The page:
68. 68. •Then suspend a string into the waterand in about a week the sugar willreform on the string.
  69. 69. •By then, students really begin to getthe idea that: •substances have physical properties. •some substances dissolve in water. •substances that dissolve lose some of their physical properties
  70. 70. •Now, the students are ready to dothe lab which could be something likethis:•Prepare an instruction sheet withsteps students are to follow.•Provide each team with six smallbeakers of water and small containersof six substances to test; salt, sand,sugar, cornstarch, Epsom salts and smallpieces of styrofoam.
  71. 71. •On a data chart, list in two columns,substances that do and substances thatdo not dissolve in water. Showproperties lost or kept for those thatdid dissolve.
  72. 72. •After team reports, the teachershould summarize with a statement ofwhat students should have learned:•Solutions are mixtures in which thedissolved substance (like salt or sugar)loses most of its physical properties—it seems to disappear but really itbreaks down into molecules andthose molecules mix evenly with thewater molecules.
  73. 73. Some general thoughts on doing labs with elementary students:•For some lessons, a teacher demonstrationmay be more productive than a lab.•When doing labs or activities, watch theclock, pacing is very important.•You must know your LearningObjectives, but it is also important to knowthose of the following grade level to be sureyou are providing the foundation for thoseoverall concepts.
  74. 74. •When selecting and when doing yourlabs, look for concepts previously taughtthat can be reviewed or reinforced in thelab or activity students are presently doing. Following are some examples:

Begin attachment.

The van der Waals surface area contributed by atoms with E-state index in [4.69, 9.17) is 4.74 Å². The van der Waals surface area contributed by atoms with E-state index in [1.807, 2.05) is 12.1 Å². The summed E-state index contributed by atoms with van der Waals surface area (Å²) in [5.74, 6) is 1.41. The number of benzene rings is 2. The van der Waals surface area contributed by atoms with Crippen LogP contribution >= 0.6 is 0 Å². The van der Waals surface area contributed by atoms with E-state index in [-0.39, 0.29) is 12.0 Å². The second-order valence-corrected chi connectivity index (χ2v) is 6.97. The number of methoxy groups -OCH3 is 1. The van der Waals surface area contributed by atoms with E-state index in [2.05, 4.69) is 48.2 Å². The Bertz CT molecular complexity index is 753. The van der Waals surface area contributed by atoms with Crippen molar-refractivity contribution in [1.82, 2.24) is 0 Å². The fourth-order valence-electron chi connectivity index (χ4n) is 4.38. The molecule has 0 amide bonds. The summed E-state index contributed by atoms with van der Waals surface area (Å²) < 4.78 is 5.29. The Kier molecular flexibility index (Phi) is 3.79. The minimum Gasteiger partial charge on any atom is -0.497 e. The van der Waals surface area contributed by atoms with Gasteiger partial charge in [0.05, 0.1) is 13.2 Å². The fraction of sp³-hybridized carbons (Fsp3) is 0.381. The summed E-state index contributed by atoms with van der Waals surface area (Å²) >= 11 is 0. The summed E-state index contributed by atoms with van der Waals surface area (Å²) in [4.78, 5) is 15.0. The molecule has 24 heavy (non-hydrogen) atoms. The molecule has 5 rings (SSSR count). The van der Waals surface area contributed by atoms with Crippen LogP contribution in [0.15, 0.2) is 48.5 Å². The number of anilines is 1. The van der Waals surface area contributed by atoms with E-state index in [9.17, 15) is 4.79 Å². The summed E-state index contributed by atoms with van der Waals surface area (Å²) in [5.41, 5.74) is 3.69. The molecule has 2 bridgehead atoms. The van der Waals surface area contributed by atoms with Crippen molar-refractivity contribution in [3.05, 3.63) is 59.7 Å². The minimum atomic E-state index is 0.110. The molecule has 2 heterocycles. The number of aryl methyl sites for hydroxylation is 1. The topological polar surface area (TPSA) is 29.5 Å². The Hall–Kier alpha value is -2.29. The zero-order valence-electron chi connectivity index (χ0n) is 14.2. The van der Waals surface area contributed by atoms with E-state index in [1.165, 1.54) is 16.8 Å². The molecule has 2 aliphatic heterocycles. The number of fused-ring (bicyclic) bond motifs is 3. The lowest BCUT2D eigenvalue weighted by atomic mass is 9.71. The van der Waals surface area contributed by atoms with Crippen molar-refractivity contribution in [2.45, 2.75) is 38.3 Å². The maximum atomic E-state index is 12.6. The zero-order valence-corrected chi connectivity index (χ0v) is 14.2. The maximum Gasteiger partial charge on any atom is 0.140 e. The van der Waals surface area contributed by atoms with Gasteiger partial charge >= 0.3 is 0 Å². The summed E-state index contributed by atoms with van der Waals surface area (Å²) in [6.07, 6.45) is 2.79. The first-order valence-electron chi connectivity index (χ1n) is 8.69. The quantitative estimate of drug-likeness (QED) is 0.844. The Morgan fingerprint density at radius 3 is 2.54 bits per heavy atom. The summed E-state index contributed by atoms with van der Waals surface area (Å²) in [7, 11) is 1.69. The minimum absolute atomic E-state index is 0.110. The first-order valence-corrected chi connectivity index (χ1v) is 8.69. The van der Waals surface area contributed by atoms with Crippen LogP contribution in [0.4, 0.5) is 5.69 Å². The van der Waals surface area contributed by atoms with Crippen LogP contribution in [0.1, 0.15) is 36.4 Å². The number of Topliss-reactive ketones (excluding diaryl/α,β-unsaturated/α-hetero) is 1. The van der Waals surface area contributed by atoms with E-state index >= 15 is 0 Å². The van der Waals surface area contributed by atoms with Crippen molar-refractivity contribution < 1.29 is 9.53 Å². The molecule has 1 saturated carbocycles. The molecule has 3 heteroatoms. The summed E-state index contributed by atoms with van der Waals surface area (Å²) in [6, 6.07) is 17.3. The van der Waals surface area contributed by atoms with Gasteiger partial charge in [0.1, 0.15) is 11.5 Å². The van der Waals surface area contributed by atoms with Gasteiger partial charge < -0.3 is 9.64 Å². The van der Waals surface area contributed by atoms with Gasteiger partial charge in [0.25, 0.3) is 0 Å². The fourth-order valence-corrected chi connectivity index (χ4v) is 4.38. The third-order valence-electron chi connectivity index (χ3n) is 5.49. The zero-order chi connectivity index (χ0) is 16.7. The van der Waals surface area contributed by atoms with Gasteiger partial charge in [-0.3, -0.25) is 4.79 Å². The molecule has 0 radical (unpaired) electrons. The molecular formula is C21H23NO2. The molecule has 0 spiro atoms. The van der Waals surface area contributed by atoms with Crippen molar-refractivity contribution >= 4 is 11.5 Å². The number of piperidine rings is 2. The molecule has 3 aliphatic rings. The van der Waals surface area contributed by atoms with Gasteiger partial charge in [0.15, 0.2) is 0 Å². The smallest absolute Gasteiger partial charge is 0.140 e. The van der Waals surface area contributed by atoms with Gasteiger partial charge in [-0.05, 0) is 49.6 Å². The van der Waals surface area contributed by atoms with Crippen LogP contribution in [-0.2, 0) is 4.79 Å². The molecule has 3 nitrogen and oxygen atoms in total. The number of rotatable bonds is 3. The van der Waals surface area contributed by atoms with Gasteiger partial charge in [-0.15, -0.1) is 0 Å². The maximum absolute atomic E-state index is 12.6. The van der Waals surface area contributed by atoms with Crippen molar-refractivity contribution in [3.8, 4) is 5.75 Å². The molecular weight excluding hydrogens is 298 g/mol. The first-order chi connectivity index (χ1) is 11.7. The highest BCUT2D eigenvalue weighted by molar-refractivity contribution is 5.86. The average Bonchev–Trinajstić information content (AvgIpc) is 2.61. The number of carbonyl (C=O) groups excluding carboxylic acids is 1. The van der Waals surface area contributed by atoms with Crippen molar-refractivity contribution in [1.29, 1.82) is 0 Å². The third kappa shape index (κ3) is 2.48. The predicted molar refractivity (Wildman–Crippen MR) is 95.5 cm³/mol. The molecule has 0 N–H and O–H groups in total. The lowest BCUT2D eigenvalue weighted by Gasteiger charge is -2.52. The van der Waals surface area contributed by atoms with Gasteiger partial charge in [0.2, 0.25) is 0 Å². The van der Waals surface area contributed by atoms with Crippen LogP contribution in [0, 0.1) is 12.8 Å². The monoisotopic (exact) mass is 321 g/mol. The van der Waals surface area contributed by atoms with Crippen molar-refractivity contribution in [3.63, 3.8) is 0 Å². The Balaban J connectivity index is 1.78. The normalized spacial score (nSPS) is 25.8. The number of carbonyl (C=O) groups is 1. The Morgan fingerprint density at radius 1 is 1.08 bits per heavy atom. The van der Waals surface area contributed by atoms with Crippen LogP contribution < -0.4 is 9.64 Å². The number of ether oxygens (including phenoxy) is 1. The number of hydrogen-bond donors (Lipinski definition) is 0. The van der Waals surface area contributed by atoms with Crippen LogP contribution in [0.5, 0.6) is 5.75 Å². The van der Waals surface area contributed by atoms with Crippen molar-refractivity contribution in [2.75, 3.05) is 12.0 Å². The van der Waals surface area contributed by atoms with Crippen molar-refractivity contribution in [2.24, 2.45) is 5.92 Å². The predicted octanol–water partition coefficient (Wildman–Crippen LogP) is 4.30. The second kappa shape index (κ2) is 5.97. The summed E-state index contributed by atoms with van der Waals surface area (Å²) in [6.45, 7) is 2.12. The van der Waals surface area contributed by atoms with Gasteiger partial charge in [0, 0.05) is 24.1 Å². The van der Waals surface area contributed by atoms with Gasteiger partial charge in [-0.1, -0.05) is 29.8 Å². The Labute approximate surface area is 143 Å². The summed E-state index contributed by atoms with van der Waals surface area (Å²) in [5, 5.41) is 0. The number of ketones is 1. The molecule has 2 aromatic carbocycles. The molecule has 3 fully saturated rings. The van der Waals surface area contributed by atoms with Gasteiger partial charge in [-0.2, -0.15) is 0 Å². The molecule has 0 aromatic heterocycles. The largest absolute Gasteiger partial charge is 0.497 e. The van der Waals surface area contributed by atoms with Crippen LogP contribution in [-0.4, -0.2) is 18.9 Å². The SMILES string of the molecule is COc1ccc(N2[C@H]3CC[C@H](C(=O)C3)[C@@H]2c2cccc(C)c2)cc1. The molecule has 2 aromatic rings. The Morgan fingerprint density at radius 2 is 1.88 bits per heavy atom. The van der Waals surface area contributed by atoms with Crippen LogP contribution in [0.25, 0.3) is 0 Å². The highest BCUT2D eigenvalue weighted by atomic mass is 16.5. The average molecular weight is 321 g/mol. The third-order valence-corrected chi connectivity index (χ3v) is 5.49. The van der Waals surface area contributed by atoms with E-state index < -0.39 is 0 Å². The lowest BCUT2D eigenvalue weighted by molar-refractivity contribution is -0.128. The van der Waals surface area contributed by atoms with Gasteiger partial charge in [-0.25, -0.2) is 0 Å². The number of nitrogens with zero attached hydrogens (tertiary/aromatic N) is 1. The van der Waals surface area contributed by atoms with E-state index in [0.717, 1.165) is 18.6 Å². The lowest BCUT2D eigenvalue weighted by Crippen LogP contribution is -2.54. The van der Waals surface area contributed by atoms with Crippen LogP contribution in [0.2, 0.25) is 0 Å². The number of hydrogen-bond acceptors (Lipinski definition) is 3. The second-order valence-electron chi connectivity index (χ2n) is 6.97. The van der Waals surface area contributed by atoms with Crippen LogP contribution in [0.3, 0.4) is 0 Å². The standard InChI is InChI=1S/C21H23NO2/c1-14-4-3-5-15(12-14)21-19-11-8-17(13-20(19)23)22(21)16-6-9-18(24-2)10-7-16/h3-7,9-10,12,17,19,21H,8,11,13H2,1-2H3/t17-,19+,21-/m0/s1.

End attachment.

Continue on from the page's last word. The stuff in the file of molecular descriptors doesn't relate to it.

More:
75. 75. •When you teach “describe the life cycleof plants” -Review “parts of plants and their functions”
  76. 76. •When you teach “Identify thesignificance of the water, carbon, andnitrogen cycle”. a. –Review “changes in states of matter caused by addition or reduction of heat” b. –Review “identify the Sun as the major source of energy for the Earth and understand its role in the growth of plants, in the creation of winds, and in the water cycle”
  77. 77. •When you “test the properties ofsoil, including texture, capacity to retainwater, and ability to support life.” -Review all Learning Objectives of your grade level to do with the scientific method.
  78. 78. •To review, even though our lab and activity selections will be based on several things, student readiness, classroom management, etc. they must be specifically focused on teaching Learning Objectives of your grade level.•Your success will be very much affectedby how familiar you are with theseobjectives and how well your teachingfocuses on them.
  79. 79. •Even with the right focus, goodorganization and appropriateactivities, student learning willultimately depend on the studentson the students being thoroughlybeing thoroughly engaged.engaged.
  80. 80. Remember doing a lab or an activity maybring you agony or ecstasy
  81. 81. Remember doing a lab or an activity may bring you agony or ecstasy......because activities and labs are sometimesORGANIZED CHAOS but real learning almost always takes place.